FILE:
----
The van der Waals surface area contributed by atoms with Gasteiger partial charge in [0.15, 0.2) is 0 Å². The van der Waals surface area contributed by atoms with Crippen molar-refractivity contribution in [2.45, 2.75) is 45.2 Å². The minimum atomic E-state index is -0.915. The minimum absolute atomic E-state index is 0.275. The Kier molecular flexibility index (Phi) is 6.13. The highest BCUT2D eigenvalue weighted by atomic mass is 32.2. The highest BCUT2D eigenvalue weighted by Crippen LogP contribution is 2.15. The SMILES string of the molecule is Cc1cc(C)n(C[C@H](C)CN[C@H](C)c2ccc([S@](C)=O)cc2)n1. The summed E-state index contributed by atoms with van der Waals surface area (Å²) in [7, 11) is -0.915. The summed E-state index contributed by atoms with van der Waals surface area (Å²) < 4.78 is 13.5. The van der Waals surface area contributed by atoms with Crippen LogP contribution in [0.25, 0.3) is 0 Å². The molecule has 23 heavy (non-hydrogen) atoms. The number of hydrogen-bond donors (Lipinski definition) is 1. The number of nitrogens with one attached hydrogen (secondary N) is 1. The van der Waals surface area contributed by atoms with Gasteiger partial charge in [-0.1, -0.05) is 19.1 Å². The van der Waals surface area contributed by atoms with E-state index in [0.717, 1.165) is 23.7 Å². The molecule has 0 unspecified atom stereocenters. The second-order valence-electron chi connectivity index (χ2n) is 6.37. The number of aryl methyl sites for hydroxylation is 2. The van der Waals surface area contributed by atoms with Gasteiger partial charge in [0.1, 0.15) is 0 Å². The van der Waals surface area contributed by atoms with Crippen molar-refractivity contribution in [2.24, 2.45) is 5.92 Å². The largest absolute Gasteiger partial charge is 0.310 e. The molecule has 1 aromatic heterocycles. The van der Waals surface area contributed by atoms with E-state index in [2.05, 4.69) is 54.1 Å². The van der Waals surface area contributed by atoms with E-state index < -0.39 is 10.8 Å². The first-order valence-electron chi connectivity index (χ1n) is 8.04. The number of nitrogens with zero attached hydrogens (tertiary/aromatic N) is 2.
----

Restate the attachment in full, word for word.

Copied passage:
The van der Waals surface area contributed by atoms with Gasteiger partial charge in [0.15, 0.2) is 0 Å². The van der Waals surface area contributed by atoms with Crippen molar-refractivity contribution in [2.45, 2.75) is 45.2 Å². The minimum atomic E-state index is -0.915. The minimum absolute atomic E-state index is 0.275. The Kier molecular flexibility index (Phi) is 6.13. The highest BCUT2D eigenvalue weighted by atomic mass is 32.2. The highest BCUT2D eigenvalue weighted by Crippen LogP contribution is 2.15. The SMILES string of the molecule is Cc1cc(C)n(C[C@H](C)CN[C@H](C)c2ccc([S@](C)=O)cc2)n1. The summed E-state index contributed by atoms with van der Waals surface area (Å²) in [7, 11) is -0.915. The summed E-state index contributed by atoms with van der Waals surface area (Å²) < 4.78 is 13.5. The van der Waals surface area contributed by atoms with Crippen LogP contribution in [0.25, 0.3) is 0 Å². The molecule has 23 heavy (non-hydrogen) atoms. The number of hydrogen-bond donors (Lipinski definition) is 1. The number of nitrogens with one attached hydrogen (secondary N) is 1. The van der Waals surface area contributed by atoms with Gasteiger partial charge in [-0.1, -0.05) is 19.1 Å². The van der Waals surface area contributed by atoms with E-state index in [0.717, 1.165) is 23.7 Å². The molecule has 0 unspecified atom stereocenters. The second-order valence-electron chi connectivity index (χ2n) is 6.37. The number of aryl methyl sites for hydroxylation is 2. The van der Waals surface area contributed by atoms with Gasteiger partial charge in [0.1, 0.15) is 0 Å². The van der Waals surface area contributed by atoms with Crippen molar-refractivity contribution in [2.24, 2.45) is 5.92 Å². The largest absolute Gasteiger partial charge is 0.310 e. The molecule has 1 aromatic heterocycles. The van der Waals surface area contributed by atoms with E-state index in [2.05, 4.69) is 54.1 Å². The van der Waals surface area contributed by atoms with E-state index < -0.39 is 10.8 Å². The first-order valence-electron chi connectivity index (χ1n) is 8.04. The number of nitrogens with zero attached hydrogens (tertiary/aromatic N) is 2.